We recently alluded to the fact, that Commissioner Poote tad called the attention of the Secretary of the Interior to the existence of certain frauds in the purchase of stationary for the uses of the Patent Office, and of the appointment, by the latter functionary, of a Committee consisting of B. F. James, Norris Peters, and E. W. W. Griffin, attaches of the Patent Office, to investigate the matter. We have now before us the report of a Committee, appointed by the House of Representatives, to inquire into the particulars, from which it appears, that notwithstanding the existence of the most astounding frauds, Messrs. James, Peters, and,.Griffin, ere not able to discover anything deserving ofi etetfsXir e. The House Committee* proceeded to unearth this Contract system, and to expose the means by which the treasury of the Patent Office has been robbed of thousands of dollars ; and surprise is naturally expressed by the Committee that this Commission, appointed to investigate the complaints made by Commissioner Foote,could find no evidence of abuse and fraud on the part of the contractors. It appears that, instead of giving- the awards to the lowest bidder, as the law reqnires, the contracts were given to the highest bidder, by an ingenious system of modern arithmetic, which would put to confusion primitive Nathan Dabol, of New London, who was accustomed to figure out his sums and carry out an honest multiple. Take for example the bid of Dempsey & O'Toole: 100,000 sheets bond paper, per sheet............................. 8 124 reams cap paper, best quality, per ream................20 12 gross barrel pens, per gross.............................. 3 10 dozen fine pencils, assorted colors,per dozen.......... 3 Total..........................".............................si Coyle & Towers' bid : 100,000 sheets bond paper, per sheet...........................$0 02J 124 reams best cap, per ream..................... 4 44 12 gross barrel pens, per gross............................ 4 28 10 dozen pencils, assorted colors, per dozen............ 105 Total.....................................................$9 TOJi Now, it is very plain from the arithmetic of Dempsey & O'Toole, as above given, that they were the lowest bidders, to the extent of $9'45 , but when the figures are fully carried forward, according to the multiplication table of Nathan Dabol, the gross sum of Dempsey & O'Toole's bid amounted to $8,024'66, while that of Coyle & Towers was but $3,11242. Yet, strange as it may appear, the learned mathematicians in charge of the Patent Office, awarded the contract to Dempsey & O'Toole for the enormous sum of 34 cents fractional currency. The Committee state that another method has been to have a good understanding at the source of orders, and have them shaped for your benefit, calling for few if any goods where your bid is below cost, and for large orders where the profits are large ; to be sure and have a large stock of all such ordered at the close of your contract, and change your bidding next time, going below cost where you have overstocked.. The great reliance for profits, however, is in the purchases outside the contract schedule. All articles not in the schedule are charged at fabulous prices though the contract provides they shall be furnished at the lowest market rates. A few very pertinent examples of this genteel system of contact robbery are furnished as follows : " Forty-six caveat books have been charged and paid for since February, 1868, at $40 and $41 each, while not one of them can be found in the office. This is a bo5k of printed forms, which could be of no use outside the office, as testified by all parties. 518,000 printed blanks, consisting of letters, decisions, etc., were charged and paid for, when less than 200,000 could be accounted for by the re- quirements of the office. Of file-wrappers, 80,000 were charged and paid for at a cost of $57 per l,000,and after making liberal estimates for those used and on hand, 18,000 cannot be accounted for. Of manilla and large brown envelopes, nine by twelve, 145,000 were charged and paid for, while' the quantity on hand and used could not exceed 40,000. Of cards for models, 150,000 were charged and paid for at $40 per thousand, while but 40,000 can be accounted for as used and on hand, leaving 110,000 unaccounted for. The above articles could be of no use anywhere but in the legitimate business of the Patent Office, as sworn to by all parties. " Vast quantities of other articles cannot be accounted for in the office ; but as they might have been made useful elsewhere, may have been purloined. We give a few cases of 4he many in evidence : Of eyelets, 1,820 boxes were paid for, but only 390 boxes would be required for the business of the office ; four and a half dozen press copy books bought and paid for, but none to be found ; 890 sheets French tracing paper bought, seldom if ever used, strid but twelve sheets on hand ; 121 reams yellow envelope pager bought, but not over 10 reams can be accounted for ; 1,006,000' envelopes paid for,while the uses of the office would amount to about 150,000. Of taffeta ribbon 10,100 pieces were paid for, and 1,999 gross of rubber bands; and there was a like extravagance in the other articles. " The prices charged were as extravagant as the quantities. We give a few cases : Books worth $9 are charged at $45 ; cash books, worth $5, charged atv$25 ; cards, worth about $3. per thousand, are charged at $40 ; printing envelopes, worth about $250 per thousand, are charged at $20 and $40; ruling, worth about $250 per thousand sheets, is charged at $50; printing 500,000 blanks, worth perhaps $2 per thousand, charged at $1650 and $17." The report states that these contractors have furnished 351,000 sheets of bond paper and been paid $28,080. Its highest testified cost was $7,020 ; add fifteen per cent for profit, $1,053, and you have $8,073. Deduct this from the amount paid and it leaves them over $20,000 above a fair profit on a bill of $28,080. Or, to state the transaction in a different way, $24,000 of this amount was advanced to the contractors for their business, which they were to cancel in paper at four times its cost, and this order is to pay them a further sum of $24,000 for what cost them $6,000. We have not space for the full details printed in the Committee's valuable report, b at enough is given to open the eyes of common understanding to the fact, that corruption of the worst forms have crept stealthily into the public service, and that the Patent Office has not been exempt. In view of this shameful exposure, who can wonder that the Patent Office has run $81,000 behind since July, 1867-. Verily, in the inspired lamentations of Hosea : " Israel is an empty vine ; he bring-eth forth fruit unto himself." " The days of visitation are come ; the days of recompense are come ; Israel shall know it; the prophet is a fool; the spiritual man is mad, for the multitude of thine iniquity, and the great hatred." Justice te Commissioiwr Poota requires us to state, that he has had nothing to do with maRing the contracts in question. On the contrary, the country owes him a debt of gratitude for his earnest efforts to expose and bring them to light.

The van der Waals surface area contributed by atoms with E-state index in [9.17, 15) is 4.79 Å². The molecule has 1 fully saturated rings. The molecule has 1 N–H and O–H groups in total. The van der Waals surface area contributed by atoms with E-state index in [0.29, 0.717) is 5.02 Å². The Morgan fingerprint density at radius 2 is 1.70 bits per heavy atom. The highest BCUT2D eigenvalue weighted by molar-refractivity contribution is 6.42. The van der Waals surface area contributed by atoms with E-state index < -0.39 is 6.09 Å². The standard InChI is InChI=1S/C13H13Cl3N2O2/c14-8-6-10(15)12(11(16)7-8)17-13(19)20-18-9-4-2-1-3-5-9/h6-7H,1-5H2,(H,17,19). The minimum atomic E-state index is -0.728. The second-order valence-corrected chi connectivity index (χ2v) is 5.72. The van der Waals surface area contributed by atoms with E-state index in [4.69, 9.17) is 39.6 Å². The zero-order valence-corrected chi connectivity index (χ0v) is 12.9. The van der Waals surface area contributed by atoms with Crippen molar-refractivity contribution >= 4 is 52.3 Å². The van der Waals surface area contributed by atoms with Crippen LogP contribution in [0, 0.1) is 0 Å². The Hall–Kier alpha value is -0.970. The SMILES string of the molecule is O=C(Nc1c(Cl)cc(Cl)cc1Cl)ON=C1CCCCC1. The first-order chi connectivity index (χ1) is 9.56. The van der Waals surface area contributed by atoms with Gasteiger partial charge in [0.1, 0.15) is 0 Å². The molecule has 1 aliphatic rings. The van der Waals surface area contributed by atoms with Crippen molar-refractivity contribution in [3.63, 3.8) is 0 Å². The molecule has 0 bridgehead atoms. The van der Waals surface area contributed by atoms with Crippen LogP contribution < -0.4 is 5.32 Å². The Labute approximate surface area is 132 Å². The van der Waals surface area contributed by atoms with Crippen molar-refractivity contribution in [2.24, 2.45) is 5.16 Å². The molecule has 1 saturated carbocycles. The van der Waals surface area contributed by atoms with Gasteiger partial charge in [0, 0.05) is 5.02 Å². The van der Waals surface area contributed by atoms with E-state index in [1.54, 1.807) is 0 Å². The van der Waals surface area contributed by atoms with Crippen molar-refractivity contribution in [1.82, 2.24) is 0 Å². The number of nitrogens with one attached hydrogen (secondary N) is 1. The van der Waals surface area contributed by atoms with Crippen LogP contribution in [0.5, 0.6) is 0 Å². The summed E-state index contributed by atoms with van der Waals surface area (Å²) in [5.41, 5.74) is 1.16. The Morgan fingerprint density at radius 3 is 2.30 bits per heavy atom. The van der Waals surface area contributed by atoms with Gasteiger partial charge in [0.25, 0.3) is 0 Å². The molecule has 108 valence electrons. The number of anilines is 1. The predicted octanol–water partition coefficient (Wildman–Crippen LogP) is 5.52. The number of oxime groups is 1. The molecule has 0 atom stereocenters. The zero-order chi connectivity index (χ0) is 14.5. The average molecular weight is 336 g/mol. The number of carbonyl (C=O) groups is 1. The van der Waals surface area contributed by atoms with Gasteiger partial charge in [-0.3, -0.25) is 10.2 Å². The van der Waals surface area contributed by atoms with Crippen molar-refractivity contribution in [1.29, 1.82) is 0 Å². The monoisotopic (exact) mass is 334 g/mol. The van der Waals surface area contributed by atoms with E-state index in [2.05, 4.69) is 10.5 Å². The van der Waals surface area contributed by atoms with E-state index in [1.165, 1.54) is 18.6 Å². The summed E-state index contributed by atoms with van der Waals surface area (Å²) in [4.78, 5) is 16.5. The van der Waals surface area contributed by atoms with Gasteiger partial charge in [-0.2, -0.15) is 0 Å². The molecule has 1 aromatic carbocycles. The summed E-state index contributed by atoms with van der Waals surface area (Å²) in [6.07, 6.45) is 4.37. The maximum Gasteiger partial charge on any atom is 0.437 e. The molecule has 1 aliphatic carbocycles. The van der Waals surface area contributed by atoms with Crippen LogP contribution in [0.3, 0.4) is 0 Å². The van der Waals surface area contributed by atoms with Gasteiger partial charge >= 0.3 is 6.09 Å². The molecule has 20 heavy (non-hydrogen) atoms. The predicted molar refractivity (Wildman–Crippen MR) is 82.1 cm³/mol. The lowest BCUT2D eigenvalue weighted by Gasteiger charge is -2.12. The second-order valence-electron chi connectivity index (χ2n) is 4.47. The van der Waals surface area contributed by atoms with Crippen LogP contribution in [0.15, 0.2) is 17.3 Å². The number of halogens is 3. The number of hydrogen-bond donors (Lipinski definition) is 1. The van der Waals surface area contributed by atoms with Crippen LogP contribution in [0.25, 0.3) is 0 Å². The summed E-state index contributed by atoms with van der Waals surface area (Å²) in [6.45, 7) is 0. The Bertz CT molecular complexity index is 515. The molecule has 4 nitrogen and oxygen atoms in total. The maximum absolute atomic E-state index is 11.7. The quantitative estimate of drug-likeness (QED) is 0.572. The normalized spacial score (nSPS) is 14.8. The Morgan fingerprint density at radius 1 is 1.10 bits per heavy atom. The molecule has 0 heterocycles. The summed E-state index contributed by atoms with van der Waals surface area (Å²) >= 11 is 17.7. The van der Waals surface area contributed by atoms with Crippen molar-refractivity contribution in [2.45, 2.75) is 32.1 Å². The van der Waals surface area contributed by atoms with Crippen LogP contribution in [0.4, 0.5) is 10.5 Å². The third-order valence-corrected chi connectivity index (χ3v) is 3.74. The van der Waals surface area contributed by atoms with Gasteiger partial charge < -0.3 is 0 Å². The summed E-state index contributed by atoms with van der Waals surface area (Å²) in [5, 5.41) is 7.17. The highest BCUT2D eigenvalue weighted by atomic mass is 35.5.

This article was originally published with the title "How Contracts are Awarded—Gross Frauds in the Patent Office" in Scientific American 20, 8, 121 (February 1869)